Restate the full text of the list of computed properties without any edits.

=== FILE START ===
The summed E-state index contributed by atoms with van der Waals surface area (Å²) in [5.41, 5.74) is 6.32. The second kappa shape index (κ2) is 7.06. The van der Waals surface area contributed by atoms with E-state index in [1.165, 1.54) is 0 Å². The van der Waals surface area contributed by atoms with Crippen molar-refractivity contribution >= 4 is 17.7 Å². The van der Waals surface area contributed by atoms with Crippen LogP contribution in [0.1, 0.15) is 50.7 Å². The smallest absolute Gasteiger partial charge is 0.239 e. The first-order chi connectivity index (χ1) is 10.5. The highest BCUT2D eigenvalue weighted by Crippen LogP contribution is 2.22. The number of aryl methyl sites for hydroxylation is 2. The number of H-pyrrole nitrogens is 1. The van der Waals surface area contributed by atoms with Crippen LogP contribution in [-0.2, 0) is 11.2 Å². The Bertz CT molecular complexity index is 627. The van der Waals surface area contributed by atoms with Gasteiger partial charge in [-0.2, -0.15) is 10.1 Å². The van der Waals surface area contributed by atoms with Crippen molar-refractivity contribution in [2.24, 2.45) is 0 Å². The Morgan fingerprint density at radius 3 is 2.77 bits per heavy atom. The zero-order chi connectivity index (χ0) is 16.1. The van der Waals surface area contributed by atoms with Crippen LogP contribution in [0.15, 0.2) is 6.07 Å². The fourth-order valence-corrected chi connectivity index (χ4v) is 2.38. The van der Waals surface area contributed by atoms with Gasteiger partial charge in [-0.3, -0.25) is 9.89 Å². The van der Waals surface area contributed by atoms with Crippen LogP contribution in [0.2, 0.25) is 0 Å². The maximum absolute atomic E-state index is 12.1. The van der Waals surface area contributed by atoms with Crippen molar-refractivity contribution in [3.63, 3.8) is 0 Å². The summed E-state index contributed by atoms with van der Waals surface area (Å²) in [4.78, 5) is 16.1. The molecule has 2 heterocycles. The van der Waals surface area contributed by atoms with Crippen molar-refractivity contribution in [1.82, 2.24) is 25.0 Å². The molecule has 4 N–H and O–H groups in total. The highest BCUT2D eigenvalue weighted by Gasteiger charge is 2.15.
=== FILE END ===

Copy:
The summed E-state index contributed by atoms with van der Waals surface area (Å²) in [5.41, 5.74) is 6.32. The second kappa shape index (κ2) is 7.06. The van der Waals surface area contributed by atoms with E-state index in [1.165, 1.54) is 0 Å². The van der Waals surface area contributed by atoms with Crippen molar-refractivity contribution >= 4 is 17.7 Å². The van der Waals surface area contributed by atoms with Crippen LogP contribution in [0.1, 0.15) is 50.7 Å². The smallest absolute Gasteiger partial charge is 0.239 e. The first-order chi connectivity index (χ1) is 10.5. The highest BCUT2D eigenvalue weighted by Crippen LogP contribution is 2.22. The number of aryl methyl sites for hydroxylation is 2. The number of H-pyrrole nitrogens is 1. The van der Waals surface area contributed by atoms with Crippen LogP contribution in [-0.2, 0) is 11.2 Å². The Bertz CT molecular complexity index is 627. The van der Waals surface area contributed by atoms with Gasteiger partial charge in [-0.2, -0.15) is 10.1 Å². The van der Waals surface area contributed by atoms with Crippen molar-refractivity contribution in [2.24, 2.45) is 0 Å². The Morgan fingerprint density at radius 3 is 2.77 bits per heavy atom. The zero-order chi connectivity index (χ0) is 16.1. The van der Waals surface area contributed by atoms with Crippen LogP contribution in [0.15, 0.2) is 6.07 Å². The fourth-order valence-corrected chi connectivity index (χ4v) is 2.38. The van der Waals surface area contributed by atoms with Gasteiger partial charge in [-0.3, -0.25) is 9.89 Å². The van der Waals surface area contributed by atoms with Crippen LogP contribution in [0.2, 0.25) is 0 Å². The maximum absolute atomic E-state index is 12.1. The van der Waals surface area contributed by atoms with Crippen molar-refractivity contribution in [3.63, 3.8) is 0 Å². The summed E-state index contributed by atoms with van der Waals surface area (Å²) in [4.78, 5) is 16.1. The molecule has 2 heterocycles. The van der Waals surface area contributed by atoms with Crippen molar-refractivity contribution in [1.82, 2.24) is 25.0 Å². The molecule has 4 N–H and O–H groups in total. The highest BCUT2D eigenvalue weighted by Gasteiger charge is 2.15.